The disturbances started in mid-March in Daraa, a southern city on the border with Jordan, when a dozen children were manhandled, arrested and carried off to Damascus for scribbling hostile graffiti on a wall. Distraught parents came down into the street to vent their anger at such heavy-handed brutality. They were soon joined by others. The uprising had begun and soon spread across the country. No doubt it was inspired, in part at least, by the display of people power which has leapt with contagious speed from one country to another, shaking the foundations of Arab autocracy and giving a great jolt to the immobile political order in the Middle East.
In Syria, the authorities then made what may prove to be a fatal mistake. In a move that looked like panic, the security forces used live fire against the protesters -- and have continued to do so. By the end of April, over 550 people had been killed in different locations around the country, while many more were wounded and possibly two thousand arrested. With little reliable information coming out of Syria it is impossible to be certain of the figures. The state used particular violence against Daraa, a poor city in an agricultural region which has suffered from government neglect and crippling drought in recent years. As if to punish it for initiating the troubles, tank fire was used to quell the protests and something like a siege put in place. Electricity and water were cut off and food became scarce.
The deaths in Daraa and elsewhere -- and the emotional funeral processions that followed -- have clearly aroused great rage in the population and a thirst for revenge. President Bashar al-Assad’s legitimacy has been eroded. A strident call is ringing out increasingly for the fall of the regime. The president is now fighting for his political life and for that of the regime put in place in 1970 by his father, the late President Hafez al-Assad.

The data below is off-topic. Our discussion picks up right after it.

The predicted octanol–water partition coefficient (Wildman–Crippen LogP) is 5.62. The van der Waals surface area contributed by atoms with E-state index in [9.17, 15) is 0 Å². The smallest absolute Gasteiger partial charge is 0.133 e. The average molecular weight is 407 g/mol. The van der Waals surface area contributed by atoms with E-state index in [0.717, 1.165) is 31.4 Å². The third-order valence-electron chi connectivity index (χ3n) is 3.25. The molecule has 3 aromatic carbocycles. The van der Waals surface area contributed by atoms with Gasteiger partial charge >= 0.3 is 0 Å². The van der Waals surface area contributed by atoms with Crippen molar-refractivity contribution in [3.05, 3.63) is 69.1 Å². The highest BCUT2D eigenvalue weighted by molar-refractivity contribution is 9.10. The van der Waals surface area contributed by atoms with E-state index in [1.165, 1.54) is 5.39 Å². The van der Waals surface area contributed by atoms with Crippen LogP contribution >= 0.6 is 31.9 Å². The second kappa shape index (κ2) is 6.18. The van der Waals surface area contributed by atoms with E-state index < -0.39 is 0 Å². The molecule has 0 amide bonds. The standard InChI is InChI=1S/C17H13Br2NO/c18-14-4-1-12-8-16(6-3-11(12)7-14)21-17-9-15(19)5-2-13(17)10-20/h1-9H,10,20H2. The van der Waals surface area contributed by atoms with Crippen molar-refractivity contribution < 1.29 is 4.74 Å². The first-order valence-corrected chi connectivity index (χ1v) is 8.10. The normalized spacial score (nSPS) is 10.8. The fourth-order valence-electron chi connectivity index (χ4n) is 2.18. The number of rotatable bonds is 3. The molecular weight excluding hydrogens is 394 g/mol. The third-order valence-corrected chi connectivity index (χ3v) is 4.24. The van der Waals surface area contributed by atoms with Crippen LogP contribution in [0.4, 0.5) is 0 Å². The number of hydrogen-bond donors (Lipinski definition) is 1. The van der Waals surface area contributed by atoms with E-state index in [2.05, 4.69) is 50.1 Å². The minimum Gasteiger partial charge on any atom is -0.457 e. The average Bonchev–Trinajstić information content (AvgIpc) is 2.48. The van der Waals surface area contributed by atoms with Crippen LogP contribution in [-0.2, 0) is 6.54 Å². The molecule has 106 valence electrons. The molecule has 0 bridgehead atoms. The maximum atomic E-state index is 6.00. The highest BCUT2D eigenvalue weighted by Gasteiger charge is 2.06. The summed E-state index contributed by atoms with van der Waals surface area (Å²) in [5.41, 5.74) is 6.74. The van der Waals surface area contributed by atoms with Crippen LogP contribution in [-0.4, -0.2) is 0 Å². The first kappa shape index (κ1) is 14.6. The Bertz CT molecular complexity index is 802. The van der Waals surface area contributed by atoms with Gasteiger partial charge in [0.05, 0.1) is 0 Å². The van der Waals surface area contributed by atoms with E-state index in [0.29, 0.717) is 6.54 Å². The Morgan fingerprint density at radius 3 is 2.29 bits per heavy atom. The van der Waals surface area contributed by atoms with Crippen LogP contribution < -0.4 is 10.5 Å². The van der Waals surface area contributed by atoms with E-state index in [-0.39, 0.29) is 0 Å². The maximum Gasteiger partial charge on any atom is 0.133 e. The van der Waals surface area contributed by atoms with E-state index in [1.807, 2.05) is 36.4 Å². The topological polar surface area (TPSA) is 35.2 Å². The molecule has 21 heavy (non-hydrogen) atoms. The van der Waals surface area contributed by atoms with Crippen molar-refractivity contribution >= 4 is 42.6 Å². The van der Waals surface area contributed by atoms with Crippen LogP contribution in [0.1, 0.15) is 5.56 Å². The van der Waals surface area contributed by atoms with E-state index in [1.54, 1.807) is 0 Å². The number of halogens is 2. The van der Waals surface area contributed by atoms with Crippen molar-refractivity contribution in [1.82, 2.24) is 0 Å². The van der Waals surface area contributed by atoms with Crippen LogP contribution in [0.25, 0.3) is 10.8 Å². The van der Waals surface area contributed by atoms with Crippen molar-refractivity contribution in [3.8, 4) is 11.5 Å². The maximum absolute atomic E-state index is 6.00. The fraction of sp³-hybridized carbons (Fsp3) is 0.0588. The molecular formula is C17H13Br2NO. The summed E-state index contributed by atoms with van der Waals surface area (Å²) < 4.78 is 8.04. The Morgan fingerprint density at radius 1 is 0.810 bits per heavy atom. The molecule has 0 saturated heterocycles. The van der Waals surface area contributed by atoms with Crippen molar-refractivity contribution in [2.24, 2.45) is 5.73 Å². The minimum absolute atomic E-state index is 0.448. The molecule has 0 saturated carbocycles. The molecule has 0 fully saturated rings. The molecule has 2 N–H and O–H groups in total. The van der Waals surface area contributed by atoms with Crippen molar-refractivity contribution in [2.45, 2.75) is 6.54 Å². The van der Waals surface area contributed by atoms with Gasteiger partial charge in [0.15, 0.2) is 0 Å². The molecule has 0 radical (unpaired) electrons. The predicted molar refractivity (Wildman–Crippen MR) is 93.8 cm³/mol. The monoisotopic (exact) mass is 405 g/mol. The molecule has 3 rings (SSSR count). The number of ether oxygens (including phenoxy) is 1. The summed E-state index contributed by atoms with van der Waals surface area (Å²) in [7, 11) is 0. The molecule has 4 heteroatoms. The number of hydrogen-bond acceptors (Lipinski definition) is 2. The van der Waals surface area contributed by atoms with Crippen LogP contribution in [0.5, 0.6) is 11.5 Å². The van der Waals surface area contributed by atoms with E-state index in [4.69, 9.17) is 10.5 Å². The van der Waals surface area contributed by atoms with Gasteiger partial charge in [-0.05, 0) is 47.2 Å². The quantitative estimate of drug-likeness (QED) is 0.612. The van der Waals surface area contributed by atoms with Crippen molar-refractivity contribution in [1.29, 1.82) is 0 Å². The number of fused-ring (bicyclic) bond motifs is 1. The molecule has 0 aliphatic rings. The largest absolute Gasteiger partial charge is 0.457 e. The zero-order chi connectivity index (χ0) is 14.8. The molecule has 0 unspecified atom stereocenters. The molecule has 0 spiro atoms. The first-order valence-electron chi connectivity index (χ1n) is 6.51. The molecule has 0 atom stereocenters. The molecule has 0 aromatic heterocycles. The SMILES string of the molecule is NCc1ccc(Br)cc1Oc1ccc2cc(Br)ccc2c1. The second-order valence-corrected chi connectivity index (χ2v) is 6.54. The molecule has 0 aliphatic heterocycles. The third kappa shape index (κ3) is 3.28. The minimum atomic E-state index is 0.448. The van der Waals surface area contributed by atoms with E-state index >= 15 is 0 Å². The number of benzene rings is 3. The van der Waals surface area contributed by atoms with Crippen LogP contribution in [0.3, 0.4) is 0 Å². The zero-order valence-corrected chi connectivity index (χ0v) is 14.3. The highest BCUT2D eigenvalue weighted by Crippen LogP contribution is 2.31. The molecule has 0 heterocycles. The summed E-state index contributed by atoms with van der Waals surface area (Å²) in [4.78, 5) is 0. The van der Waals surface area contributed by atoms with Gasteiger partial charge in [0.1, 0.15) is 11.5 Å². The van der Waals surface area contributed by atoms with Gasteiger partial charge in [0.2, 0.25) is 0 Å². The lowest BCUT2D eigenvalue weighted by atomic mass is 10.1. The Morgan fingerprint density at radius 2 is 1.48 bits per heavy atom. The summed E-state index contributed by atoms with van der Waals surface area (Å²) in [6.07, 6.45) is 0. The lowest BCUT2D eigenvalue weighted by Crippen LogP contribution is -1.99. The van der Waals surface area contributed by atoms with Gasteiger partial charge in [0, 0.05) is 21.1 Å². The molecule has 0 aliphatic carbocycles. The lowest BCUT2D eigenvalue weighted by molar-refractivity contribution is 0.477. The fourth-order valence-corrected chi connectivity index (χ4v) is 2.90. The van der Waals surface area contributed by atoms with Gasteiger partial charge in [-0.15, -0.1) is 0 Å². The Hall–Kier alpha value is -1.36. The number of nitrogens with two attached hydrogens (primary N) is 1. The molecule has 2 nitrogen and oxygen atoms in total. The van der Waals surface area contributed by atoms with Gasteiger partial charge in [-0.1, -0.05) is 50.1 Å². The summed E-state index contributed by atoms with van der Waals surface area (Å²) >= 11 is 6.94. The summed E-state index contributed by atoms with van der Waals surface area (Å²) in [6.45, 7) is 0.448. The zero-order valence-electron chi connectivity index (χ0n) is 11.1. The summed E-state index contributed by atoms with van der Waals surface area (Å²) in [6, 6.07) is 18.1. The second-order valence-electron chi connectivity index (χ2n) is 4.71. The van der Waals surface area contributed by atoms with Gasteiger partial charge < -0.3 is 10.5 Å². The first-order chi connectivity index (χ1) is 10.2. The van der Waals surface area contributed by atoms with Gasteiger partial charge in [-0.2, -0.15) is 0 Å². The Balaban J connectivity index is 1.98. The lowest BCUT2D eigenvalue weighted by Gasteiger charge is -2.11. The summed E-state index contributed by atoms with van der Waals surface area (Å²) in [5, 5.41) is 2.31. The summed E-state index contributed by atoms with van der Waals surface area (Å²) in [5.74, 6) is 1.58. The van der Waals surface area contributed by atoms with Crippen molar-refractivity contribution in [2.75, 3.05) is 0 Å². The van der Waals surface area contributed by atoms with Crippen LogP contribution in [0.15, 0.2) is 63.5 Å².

Forty-one years in power
The rule of the Assads, father and son, has now lasted 41 years, a score comparable to that of other long-lasting Arab autocrats, each apparently determined to be a président-à-vie. In no other part of the world have so many rulers clung so assiduously to power. Bashar appears genuinely to have believed that the Arab nationalist ideology he inherited, his opposition to Israel and his support for resistance movements such as Hizbullah in Lebanon and Hamas in Gaza, gave him immunity from popular discontent. In an interview with The Wall Street Journal on 31 January, he claimed that Syria could not be compared to Egypt. “Why is Syria stable,” he asked, “although we have more difficult conditions? Egypt has been supported financially by the United States, while we are under embargo by most countries of the world. We have growth although we do not have many of the basic needs for the people. Despite all that, the people do not go into an uprising. So it is not only about needs and not only about reform. It is about the ideology, the beliefs and the cause that you have. There is a difference between having a cause and having a vacuum.”
Unfortunately for Bashar, this analysis has proved wrong. As if caught unawares, his first public speech on 30 March was a public relations disaster. It was delivered to an obedient parliament, which interrupted him repeatedly with acclamation and crass plaudits. In an aside, he seemed to concede that external crises had distracted him from making the reforms he had intended when he first took office. In a second speech on 16 April to his newly appointed cabinet, he announced the lifting of the hated state of emergency, in force since the Ba’ath Party seized power in 1963, and the abolishing of the dreaded Special State Security Court. But even these moves came to seem half-hearted when it emerged that demonstrations could only be held with prior permission from the interior ministry.